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Govt needs to go further on auto-enrolment, experts warn

workplace pensions

The Government’s decision to freeze the auto-enrolment earnings trigger at £10,000 may not go far enough to bring more people into retirement saving, pension experts say.

The Government announced earlier this week it would maintain the salary threshold at which employees are automatically enrolled, though it will increase the lower earnings band on which contributions are assessed from £5,824 to £5,876 and the upper earnings band from £43,000 to £45,000. It estimates an additional £71m will flow into pension savings as a result of the change.

But pensions experts say that more workers, including those with multiple part-time or low-paid jobs, will need to be auto-enrolled to achieve a healthy level of pension saving.

Scottish Widows director of employer relationships Jackie Leiper says: “Automatic-enrolment has undoubtedly been a success in getting almost seven million people enrolled into a company pension scheme. But the decision of the Department for Work and Pensions to freeze the trigger at £10,000 for the next tax year will mean the continued exclusion of many part-time and low-paid workers from this valuable benefit.”

Aegon head of pensions Kate Smith says: “Freezing the annual salary threshold at £10,000 for another year should bring more people into pension saving, but with salaries flatlining, we may need to consider going further.”

Smith suggests one way to increase contributions would be to move gradually to a position where contributions apply on all earnings.

Confirmation that next year’s review of auto-enrolment will include how to cater for the self-employed was widely welcomed by the market.

The People’s Pension director of policy and market engagement Darren Philp says: “The review is a chance to iron out some of the wrinkles with the current policy and make sure it continues to be a success. It is a chance to take stock and consider the evidence, and to deal with issues such as excluded groups (including the self-employed), burdens on schemes and employers, and whether the various thresholds continue to be appropriate.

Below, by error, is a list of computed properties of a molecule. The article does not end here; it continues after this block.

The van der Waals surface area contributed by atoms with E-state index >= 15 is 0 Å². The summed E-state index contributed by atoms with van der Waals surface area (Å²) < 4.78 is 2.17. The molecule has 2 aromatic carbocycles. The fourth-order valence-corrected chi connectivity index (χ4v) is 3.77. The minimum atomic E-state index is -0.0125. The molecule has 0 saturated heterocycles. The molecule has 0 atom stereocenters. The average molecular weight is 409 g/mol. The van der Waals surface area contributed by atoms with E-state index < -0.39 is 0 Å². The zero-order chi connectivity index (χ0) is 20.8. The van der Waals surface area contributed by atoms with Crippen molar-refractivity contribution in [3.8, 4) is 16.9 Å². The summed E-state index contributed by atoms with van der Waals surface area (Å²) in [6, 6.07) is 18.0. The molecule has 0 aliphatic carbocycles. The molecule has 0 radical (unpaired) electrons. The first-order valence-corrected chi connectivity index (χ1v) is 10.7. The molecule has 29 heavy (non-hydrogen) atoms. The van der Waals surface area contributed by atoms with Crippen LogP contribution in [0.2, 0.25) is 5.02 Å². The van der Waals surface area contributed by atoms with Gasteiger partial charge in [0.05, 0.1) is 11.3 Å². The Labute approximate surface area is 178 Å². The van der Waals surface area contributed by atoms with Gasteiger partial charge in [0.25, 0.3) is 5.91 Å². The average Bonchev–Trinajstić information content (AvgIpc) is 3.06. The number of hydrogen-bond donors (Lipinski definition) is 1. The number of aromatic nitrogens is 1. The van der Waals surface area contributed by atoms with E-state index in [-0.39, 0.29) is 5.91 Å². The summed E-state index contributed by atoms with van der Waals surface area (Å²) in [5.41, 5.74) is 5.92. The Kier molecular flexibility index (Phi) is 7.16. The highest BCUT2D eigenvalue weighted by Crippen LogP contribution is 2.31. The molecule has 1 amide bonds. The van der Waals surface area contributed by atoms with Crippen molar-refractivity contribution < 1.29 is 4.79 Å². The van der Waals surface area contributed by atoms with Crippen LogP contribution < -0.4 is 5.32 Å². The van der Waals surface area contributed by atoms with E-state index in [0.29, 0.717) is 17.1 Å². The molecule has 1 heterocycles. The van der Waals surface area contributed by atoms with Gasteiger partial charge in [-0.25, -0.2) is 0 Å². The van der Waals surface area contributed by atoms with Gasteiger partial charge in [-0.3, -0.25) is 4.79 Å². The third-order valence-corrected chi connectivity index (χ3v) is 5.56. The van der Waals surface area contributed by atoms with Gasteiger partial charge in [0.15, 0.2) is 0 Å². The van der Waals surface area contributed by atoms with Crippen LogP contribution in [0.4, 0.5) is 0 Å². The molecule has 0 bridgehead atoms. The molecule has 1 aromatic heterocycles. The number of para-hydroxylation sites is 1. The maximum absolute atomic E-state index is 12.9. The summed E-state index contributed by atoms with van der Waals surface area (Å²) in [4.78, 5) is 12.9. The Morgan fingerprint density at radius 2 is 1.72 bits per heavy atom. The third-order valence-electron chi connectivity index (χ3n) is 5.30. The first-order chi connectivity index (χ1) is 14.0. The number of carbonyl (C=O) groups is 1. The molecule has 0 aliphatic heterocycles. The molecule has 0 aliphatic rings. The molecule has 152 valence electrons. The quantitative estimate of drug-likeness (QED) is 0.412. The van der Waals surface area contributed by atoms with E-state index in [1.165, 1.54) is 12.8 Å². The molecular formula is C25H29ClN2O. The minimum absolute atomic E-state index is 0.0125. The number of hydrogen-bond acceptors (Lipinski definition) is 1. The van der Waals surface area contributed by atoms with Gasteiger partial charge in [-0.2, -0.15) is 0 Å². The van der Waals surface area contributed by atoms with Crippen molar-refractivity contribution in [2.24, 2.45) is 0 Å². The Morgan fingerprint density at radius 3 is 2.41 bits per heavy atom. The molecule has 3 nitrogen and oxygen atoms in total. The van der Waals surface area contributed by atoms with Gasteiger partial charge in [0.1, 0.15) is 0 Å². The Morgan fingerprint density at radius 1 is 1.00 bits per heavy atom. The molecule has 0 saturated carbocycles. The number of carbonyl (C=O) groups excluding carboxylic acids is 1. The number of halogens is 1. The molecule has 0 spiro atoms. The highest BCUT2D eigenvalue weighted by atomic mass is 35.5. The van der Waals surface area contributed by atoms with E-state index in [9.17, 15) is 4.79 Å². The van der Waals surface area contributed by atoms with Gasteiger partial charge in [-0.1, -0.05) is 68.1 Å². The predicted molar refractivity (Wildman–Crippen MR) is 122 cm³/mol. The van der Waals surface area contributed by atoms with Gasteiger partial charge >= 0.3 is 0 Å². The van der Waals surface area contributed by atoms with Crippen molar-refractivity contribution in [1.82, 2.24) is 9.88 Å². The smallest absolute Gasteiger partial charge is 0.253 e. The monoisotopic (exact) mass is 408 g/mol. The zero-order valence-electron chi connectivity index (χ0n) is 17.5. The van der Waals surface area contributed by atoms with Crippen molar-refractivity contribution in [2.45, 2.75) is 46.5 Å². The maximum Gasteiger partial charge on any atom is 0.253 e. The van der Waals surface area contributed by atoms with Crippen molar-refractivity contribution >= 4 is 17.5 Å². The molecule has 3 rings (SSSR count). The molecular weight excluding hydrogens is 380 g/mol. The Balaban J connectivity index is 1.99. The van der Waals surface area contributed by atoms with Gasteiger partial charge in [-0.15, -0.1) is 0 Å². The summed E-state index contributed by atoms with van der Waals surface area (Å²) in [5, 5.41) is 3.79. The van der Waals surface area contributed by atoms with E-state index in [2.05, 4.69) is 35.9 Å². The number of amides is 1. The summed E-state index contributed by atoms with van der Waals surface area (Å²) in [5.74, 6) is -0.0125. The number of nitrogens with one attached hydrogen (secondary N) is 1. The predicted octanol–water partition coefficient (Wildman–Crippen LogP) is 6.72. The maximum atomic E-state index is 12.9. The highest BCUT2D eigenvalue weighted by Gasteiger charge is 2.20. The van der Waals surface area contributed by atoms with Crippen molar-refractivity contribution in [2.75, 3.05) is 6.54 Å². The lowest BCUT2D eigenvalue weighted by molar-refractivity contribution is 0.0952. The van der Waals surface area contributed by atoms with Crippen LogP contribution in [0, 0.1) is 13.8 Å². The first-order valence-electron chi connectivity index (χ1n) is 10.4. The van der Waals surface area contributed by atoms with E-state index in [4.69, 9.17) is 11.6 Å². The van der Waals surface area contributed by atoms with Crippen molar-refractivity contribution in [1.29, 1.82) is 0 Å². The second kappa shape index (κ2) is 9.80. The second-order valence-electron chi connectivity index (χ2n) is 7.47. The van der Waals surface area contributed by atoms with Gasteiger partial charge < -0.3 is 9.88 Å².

“This is an opportunity to improve an already successful policy and make sure it is fit for purpose as we move into the next decade.”

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Comments

There are 2 comments at the moment, we would love to hear your opinion too.

  1. Head of Pension providers says “we need to go further”. I wish I could get the Government to spend buckets and make laws to force the general public to do more business with me.

  2. These ‘experts’ are so transparent. Yes of course they want contributions to increase. They make money out of it. But for the people caught up in this scheme it isn’t going to be the top of their wish list. After around 8 years of no pay increases they are just beginning to see a small rise in their salaries. Unfortunately this is likely to be negated by inflation. But the idea of swiping more out of their pay packet will be about as popular as a dose of pox.

    The government is likely to cock a deaf ear as well, because remember our economy is based on people going shopping and if you decrease their disposable income the economy goes to pot. Never mind what happens in 10 or 20 years’ time – politicians only look as far as the next election.

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